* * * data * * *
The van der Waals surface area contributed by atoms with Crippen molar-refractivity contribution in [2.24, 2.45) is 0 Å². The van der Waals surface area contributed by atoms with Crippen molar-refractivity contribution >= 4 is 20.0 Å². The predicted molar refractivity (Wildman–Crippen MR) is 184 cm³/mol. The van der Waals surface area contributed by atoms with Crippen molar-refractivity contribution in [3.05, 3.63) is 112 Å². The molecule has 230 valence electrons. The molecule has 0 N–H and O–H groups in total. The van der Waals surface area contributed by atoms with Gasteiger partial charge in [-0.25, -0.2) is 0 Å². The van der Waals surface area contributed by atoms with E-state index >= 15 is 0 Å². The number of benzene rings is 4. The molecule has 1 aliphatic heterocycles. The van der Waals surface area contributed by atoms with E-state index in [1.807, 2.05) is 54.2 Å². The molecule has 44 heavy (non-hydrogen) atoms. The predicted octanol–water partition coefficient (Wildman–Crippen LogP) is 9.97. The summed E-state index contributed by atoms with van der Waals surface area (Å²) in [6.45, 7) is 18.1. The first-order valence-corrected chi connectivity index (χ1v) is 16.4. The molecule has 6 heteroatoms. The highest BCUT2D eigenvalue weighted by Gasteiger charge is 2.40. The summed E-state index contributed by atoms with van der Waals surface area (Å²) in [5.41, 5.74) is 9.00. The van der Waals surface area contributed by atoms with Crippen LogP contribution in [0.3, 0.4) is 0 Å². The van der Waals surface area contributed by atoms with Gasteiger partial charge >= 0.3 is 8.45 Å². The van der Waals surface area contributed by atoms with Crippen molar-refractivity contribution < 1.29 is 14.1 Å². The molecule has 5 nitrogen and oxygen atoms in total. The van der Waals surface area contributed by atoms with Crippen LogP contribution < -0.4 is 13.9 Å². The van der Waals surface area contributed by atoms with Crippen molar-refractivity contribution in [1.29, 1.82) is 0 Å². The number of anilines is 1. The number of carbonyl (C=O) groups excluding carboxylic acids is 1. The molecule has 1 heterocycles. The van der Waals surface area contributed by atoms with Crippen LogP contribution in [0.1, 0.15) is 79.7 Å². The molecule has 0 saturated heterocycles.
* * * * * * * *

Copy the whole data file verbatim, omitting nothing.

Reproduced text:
The van der Waals surface area contributed by atoms with Crippen molar-refractivity contribution in [2.24, 2.45) is 0 Å². The van der Waals surface area contributed by atoms with Crippen molar-refractivity contribution >= 4 is 20.0 Å². The predicted molar refractivity (Wildman–Crippen MR) is 184 cm³/mol. The van der Waals surface area contributed by atoms with Crippen molar-refractivity contribution in [3.05, 3.63) is 112 Å². The molecule has 230 valence electrons. The molecule has 0 N–H and O–H groups in total. The van der Waals surface area contributed by atoms with Gasteiger partial charge in [-0.25, -0.2) is 0 Å². The van der Waals surface area contributed by atoms with E-state index >= 15 is 0 Å². The number of benzene rings is 4. The molecule has 1 aliphatic heterocycles. The van der Waals surface area contributed by atoms with E-state index in [1.807, 2.05) is 54.2 Å². The molecule has 44 heavy (non-hydrogen) atoms. The predicted octanol–water partition coefficient (Wildman–Crippen LogP) is 9.97. The summed E-state index contributed by atoms with van der Waals surface area (Å²) in [6.45, 7) is 18.1. The first-order valence-corrected chi connectivity index (χ1v) is 16.4. The molecule has 6 heteroatoms. The highest BCUT2D eigenvalue weighted by Gasteiger charge is 2.40. The summed E-state index contributed by atoms with van der Waals surface area (Å²) in [5.41, 5.74) is 9.00. The van der Waals surface area contributed by atoms with Crippen LogP contribution in [0.3, 0.4) is 0 Å². The van der Waals surface area contributed by atoms with Gasteiger partial charge >= 0.3 is 8.45 Å². The van der Waals surface area contributed by atoms with Crippen molar-refractivity contribution < 1.29 is 14.1 Å². The molecule has 5 nitrogen and oxygen atoms in total. The van der Waals surface area contributed by atoms with Crippen LogP contribution < -0.4 is 13.9 Å². The van der Waals surface area contributed by atoms with Crippen molar-refractivity contribution in [1.29, 1.82) is 0 Å². The number of anilines is 1. The number of carbonyl (C=O) groups excluding carboxylic acids is 1. The molecule has 1 heterocycles. The van der Waals surface area contributed by atoms with Crippen LogP contribution in [0.1, 0.15) is 79.7 Å². The molecule has 0 saturated heterocycles.